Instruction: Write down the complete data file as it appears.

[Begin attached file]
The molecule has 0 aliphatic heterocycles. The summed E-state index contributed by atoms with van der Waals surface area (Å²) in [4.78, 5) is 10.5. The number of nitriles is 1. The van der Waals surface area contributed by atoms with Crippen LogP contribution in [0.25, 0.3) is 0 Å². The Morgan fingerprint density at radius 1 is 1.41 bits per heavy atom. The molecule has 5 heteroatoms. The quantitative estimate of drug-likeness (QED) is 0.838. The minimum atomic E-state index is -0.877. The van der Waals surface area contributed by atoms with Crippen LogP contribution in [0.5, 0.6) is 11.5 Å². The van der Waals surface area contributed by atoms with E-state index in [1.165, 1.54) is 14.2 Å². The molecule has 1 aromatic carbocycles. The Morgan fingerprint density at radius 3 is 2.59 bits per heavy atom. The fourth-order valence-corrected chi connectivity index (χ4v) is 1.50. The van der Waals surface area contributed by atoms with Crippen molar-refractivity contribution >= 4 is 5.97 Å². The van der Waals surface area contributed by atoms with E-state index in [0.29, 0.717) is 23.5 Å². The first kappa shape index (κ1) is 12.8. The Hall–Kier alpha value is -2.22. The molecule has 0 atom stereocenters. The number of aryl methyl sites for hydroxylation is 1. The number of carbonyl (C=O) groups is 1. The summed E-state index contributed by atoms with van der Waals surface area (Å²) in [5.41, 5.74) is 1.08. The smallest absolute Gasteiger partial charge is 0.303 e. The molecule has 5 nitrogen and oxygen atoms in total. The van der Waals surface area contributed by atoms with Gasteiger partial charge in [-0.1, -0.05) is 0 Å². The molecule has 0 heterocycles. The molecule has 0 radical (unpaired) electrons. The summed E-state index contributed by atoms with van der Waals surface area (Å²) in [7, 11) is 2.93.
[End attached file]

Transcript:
The molecule has 0 aliphatic heterocycles. The summed E-state index contributed by atoms with van der Waals surface area (Å²) in [4.78, 5) is 10.5. The number of nitriles is 1. The van der Waals surface area contributed by atoms with Crippen LogP contribution in [0.25, 0.3) is 0 Å². The Morgan fingerprint density at radius 1 is 1.41 bits per heavy atom. The molecule has 5 heteroatoms. The quantitative estimate of drug-likeness (QED) is 0.838. The minimum atomic E-state index is -0.877. The van der Waals surface area contributed by atoms with Crippen LogP contribution in [0.5, 0.6) is 11.5 Å². The van der Waals surface area contributed by atoms with E-state index in [1.165, 1.54) is 14.2 Å². The molecule has 1 aromatic carbocycles. The Morgan fingerprint density at radius 3 is 2.59 bits per heavy atom. The fourth-order valence-corrected chi connectivity index (χ4v) is 1.50. The van der Waals surface area contributed by atoms with Crippen molar-refractivity contribution >= 4 is 5.97 Å². The van der Waals surface area contributed by atoms with E-state index in [0.29, 0.717) is 23.5 Å². The first kappa shape index (κ1) is 12.8. The Hall–Kier alpha value is -2.22. The molecule has 0 atom stereocenters. The number of aryl methyl sites for hydroxylation is 1. The number of carbonyl (C=O) groups is 1. The summed E-state index contributed by atoms with van der Waals surface area (Å²) in [5.41, 5.74) is 1.08. The smallest absolute Gasteiger partial charge is 0.303 e. The molecule has 5 nitrogen and oxygen atoms in total. The van der Waals surface area contributed by atoms with Gasteiger partial charge in [-0.1, -0.05) is 0 Å². The molecule has 0 heterocycles. The molecule has 0 radical (unpaired) electrons. The summed E-state index contributed by atoms with van der Waals surface area (Å²) in [7, 11) is 2.93.